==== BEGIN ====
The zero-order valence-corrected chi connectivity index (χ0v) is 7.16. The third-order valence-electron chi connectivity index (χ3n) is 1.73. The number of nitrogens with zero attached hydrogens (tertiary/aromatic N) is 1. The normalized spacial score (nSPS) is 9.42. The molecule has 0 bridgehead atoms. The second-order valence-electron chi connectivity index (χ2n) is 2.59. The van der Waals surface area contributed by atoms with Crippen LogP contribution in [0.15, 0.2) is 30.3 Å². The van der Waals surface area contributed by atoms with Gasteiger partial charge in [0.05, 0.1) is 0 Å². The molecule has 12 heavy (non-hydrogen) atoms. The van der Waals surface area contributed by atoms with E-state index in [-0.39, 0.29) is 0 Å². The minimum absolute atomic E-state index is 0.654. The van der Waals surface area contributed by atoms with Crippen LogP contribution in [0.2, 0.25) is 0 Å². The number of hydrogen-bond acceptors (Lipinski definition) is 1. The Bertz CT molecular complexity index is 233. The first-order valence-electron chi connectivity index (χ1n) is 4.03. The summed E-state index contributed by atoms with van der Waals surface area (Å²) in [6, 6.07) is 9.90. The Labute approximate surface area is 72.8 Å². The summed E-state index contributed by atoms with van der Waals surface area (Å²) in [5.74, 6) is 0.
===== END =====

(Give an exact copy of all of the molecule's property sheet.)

The zero-order valence-corrected chi connectivity index (χ0v) is 7.16. The third-order valence-electron chi connectivity index (χ3n) is 1.73. The number of nitrogens with zero attached hydrogens (tertiary/aromatic N) is 1. The normalized spacial score (nSPS) is 9.42. The molecule has 0 bridgehead atoms. The second-order valence-electron chi connectivity index (χ2n) is 2.59. The van der Waals surface area contributed by atoms with Crippen LogP contribution in [0.15, 0.2) is 30.3 Å². The van der Waals surface area contributed by atoms with Gasteiger partial charge in [0.05, 0.1) is 0 Å². The molecule has 12 heavy (non-hydrogen) atoms. The van der Waals surface area contributed by atoms with E-state index in [-0.39, 0.29) is 0 Å². The minimum absolute atomic E-state index is 0.654. The van der Waals surface area contributed by atoms with Crippen LogP contribution in [0.2, 0.25) is 0 Å². The number of hydrogen-bond acceptors (Lipinski definition) is 1. The Bertz CT molecular complexity index is 233. The first-order valence-electron chi connectivity index (χ1n) is 4.03. The summed E-state index contributed by atoms with van der Waals surface area (Å²) in [6, 6.07) is 9.90. The Labute approximate surface area is 72.8 Å². The summed E-state index contributed by atoms with van der Waals surface area (Å²) in [5.74, 6) is 0.